Many water reservoirs and canals can benefit from covers to reduce evaporation and provide shade to minimize unwanted algae blooms to improve water quality and reduce maintenance. Considering only these benefits, such covers are cost-beneficial for only a few reservoirs or canals. However, subsidizing placement and maintenance of reflective covers that reduce evaporation and reduce bio growth will also reflect large amounts of solar energy out to space where that energy would otherwise be absorbed. Such a subsidy will make it cost-beneficial to put such covers on many more reservoirs and canals. The subsidies can most effectively be marshalled by selling reflection cooling credits.
For example, the Egyptian government has been studying the feasibility of covering 2000 square mile Lake Nasser to reduce evaporation. Covering 60% of the lake, which has a reflectivity potential of 186 to 193 watts per square meter, for a reflectivity gain from about .1 to .85 would reflect about 435,000 megawatts. This would be worth encouraging with a subsidy from reflection cooling credits. Covering reservoirs with floating solar photovoltaic panels may be a better use for many reservoirs near urban areas or hydropower dams, but even if all these opportunities are pursued, there will still be large reservoirs and canals where a reflective cover is the best option.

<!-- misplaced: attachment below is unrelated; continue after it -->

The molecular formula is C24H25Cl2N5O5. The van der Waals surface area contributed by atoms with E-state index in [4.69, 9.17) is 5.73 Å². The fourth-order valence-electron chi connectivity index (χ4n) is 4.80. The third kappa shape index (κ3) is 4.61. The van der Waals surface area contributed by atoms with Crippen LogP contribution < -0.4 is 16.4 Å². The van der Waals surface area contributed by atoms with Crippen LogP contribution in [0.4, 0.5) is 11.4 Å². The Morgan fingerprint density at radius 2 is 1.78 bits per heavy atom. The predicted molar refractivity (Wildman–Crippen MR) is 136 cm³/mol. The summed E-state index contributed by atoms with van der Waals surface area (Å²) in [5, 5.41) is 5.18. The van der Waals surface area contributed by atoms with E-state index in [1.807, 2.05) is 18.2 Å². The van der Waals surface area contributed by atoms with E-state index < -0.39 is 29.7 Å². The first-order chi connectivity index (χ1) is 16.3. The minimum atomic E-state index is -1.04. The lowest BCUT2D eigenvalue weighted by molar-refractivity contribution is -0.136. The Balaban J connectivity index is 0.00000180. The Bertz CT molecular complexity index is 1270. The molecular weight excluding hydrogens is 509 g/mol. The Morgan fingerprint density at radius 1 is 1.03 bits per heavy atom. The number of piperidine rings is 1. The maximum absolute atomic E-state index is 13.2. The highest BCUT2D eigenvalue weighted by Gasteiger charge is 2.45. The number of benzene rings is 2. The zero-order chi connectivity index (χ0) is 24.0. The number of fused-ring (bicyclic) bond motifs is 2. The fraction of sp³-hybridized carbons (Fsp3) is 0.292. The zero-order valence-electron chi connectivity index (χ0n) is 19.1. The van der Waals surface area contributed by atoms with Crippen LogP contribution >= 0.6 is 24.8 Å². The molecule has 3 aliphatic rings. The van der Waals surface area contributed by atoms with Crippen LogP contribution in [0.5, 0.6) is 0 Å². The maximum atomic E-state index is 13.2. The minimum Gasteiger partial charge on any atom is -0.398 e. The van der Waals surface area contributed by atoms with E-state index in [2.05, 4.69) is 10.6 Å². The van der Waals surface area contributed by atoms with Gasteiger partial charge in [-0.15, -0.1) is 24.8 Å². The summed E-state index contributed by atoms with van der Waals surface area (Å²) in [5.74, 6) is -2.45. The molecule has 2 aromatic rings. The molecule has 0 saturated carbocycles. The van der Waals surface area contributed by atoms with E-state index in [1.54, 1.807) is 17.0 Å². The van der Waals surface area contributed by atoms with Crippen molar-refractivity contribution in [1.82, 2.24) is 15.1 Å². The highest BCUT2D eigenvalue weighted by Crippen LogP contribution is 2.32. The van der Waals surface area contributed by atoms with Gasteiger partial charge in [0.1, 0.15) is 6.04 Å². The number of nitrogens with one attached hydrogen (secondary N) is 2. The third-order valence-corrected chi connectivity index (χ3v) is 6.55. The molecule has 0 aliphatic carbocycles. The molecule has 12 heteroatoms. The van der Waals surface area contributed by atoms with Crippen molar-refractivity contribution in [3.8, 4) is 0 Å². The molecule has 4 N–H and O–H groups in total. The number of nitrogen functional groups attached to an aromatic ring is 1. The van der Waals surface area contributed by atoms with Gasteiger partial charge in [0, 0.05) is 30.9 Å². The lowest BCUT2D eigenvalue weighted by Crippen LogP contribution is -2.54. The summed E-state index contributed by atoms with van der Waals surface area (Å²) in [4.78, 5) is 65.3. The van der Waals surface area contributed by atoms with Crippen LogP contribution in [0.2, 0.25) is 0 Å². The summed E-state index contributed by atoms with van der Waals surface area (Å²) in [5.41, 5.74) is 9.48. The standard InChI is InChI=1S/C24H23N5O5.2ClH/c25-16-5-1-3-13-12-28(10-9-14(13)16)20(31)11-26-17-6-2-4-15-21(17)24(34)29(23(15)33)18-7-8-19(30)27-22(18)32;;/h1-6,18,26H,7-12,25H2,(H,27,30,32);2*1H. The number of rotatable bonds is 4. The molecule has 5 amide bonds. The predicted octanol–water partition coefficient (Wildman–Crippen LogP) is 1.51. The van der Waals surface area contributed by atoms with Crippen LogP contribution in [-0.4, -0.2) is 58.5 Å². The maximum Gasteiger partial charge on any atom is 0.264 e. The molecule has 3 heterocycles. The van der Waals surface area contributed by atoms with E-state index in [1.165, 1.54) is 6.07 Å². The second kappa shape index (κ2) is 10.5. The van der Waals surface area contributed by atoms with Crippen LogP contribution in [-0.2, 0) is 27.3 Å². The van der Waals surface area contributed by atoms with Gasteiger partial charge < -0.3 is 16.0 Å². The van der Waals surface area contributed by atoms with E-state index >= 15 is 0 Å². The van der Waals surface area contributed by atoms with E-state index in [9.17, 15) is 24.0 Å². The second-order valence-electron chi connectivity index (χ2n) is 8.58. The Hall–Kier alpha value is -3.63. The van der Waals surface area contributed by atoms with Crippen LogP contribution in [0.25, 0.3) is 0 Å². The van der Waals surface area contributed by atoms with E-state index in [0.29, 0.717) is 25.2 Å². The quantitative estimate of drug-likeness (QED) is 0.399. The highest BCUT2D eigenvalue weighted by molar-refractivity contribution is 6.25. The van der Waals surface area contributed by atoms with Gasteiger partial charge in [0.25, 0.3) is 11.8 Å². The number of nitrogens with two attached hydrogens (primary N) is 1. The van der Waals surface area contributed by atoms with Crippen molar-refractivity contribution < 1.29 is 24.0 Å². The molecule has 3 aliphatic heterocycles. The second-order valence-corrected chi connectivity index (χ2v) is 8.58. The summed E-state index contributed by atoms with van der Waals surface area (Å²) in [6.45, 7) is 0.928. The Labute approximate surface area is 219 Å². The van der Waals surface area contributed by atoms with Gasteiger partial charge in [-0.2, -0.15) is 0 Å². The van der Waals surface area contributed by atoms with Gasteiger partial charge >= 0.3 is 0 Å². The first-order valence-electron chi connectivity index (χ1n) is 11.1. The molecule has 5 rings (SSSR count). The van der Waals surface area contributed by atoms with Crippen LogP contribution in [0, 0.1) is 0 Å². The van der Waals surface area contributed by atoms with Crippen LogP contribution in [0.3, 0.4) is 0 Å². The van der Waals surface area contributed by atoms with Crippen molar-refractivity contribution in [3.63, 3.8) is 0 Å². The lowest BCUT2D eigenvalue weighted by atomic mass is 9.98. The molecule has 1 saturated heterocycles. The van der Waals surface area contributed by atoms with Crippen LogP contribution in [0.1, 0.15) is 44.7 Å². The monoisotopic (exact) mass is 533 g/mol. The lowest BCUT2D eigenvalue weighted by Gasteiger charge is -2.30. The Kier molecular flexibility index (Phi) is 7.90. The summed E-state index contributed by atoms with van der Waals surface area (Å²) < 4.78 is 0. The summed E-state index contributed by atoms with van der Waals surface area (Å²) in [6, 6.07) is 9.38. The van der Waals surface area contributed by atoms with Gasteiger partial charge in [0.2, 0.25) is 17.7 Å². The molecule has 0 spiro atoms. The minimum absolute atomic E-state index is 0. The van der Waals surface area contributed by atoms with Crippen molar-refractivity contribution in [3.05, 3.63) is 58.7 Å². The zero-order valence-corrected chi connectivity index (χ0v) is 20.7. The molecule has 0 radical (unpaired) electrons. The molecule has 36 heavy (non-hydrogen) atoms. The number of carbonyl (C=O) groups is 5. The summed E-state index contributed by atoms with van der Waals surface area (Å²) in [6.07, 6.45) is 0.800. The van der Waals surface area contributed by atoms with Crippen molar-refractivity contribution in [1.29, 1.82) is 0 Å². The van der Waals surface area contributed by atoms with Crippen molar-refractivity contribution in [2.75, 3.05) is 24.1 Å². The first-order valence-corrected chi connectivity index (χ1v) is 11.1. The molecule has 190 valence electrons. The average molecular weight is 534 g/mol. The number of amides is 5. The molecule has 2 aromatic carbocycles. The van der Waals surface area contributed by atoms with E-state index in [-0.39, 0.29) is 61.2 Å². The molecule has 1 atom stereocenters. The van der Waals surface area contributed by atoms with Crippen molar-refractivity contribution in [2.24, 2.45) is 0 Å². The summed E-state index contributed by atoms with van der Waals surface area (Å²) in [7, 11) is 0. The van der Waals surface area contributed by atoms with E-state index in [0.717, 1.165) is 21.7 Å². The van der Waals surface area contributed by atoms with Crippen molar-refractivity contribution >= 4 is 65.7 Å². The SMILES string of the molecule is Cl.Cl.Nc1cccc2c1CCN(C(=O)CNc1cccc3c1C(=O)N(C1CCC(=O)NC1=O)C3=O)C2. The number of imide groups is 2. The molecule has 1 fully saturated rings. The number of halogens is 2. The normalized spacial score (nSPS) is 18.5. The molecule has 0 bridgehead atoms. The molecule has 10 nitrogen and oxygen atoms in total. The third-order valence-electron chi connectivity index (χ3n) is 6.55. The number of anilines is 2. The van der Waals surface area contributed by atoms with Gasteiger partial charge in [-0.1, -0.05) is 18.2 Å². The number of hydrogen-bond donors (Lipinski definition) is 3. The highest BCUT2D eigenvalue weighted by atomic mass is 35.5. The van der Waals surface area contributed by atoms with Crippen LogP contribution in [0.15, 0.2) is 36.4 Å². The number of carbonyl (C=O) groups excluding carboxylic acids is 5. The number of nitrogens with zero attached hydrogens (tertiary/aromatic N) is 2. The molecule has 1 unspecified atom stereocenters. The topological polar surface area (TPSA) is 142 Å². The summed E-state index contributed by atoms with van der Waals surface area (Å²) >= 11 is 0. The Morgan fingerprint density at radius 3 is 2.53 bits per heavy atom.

5,250 km2 = 5.2 x 10^9 m2 x .75 = 3.9 x 10^9 m2 x 186 w/m2 x .6 = 725 x 10^9 =435,000 megawatts